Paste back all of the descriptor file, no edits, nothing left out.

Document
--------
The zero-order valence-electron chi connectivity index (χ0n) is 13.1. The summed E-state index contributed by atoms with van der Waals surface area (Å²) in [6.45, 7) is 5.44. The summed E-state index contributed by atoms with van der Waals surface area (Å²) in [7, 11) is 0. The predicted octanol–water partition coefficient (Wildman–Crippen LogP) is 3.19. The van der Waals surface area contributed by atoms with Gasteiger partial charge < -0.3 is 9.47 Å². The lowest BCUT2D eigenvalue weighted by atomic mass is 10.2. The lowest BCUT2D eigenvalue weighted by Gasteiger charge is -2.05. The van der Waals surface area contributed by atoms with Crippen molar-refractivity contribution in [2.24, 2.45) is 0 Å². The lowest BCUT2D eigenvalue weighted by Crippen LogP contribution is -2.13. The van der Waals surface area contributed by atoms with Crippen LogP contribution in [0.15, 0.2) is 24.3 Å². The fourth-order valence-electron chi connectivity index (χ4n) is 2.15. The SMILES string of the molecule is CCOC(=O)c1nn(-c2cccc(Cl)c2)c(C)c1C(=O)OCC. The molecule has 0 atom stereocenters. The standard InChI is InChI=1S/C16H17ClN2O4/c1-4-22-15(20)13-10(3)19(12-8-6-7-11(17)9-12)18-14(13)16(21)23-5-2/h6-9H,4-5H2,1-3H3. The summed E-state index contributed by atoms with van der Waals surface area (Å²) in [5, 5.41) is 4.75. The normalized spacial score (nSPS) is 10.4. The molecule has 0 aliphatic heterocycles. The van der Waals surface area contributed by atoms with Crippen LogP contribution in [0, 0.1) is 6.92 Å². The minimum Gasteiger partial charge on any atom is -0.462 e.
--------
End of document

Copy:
The zero-order valence-electron chi connectivity index (χ0n) is 13.1. The summed E-state index contributed by atoms with van der Waals surface area (Å²) in [6.45, 7) is 5.44. The summed E-state index contributed by atoms with van der Waals surface area (Å²) in [7, 11) is 0. The predicted octanol–water partition coefficient (Wildman–Crippen LogP) is 3.19. The van der Waals surface area contributed by atoms with Gasteiger partial charge < -0.3 is 9.47 Å². The lowest BCUT2D eigenvalue weighted by atomic mass is 10.2. The lowest BCUT2D eigenvalue weighted by Gasteiger charge is -2.05. The van der Waals surface area contributed by atoms with Crippen molar-refractivity contribution in [2.24, 2.45) is 0 Å². The lowest BCUT2D eigenvalue weighted by Crippen LogP contribution is -2.13. The van der Waals surface area contributed by atoms with Crippen LogP contribution in [0.15, 0.2) is 24.3 Å². The fourth-order valence-electron chi connectivity index (χ4n) is 2.15. The SMILES string of the molecule is CCOC(=O)c1nn(-c2cccc(Cl)c2)c(C)c1C(=O)OCC. The molecule has 0 atom stereocenters. The standard InChI is InChI=1S/C16H17ClN2O4/c1-4-22-15(20)13-10(3)19(12-8-6-7-11(17)9-12)18-14(13)16(21)23-5-2/h6-9H,4-5H2,1-3H3. The summed E-state index contributed by atoms with van der Waals surface area (Å²) in [5, 5.41) is 4.75. The normalized spacial score (nSPS) is 10.4. The molecule has 0 aliphatic heterocycles. The van der Waals surface area contributed by atoms with Crippen LogP contribution in [0, 0.1) is 6.92 Å². The minimum Gasteiger partial charge on any atom is -0.462 e.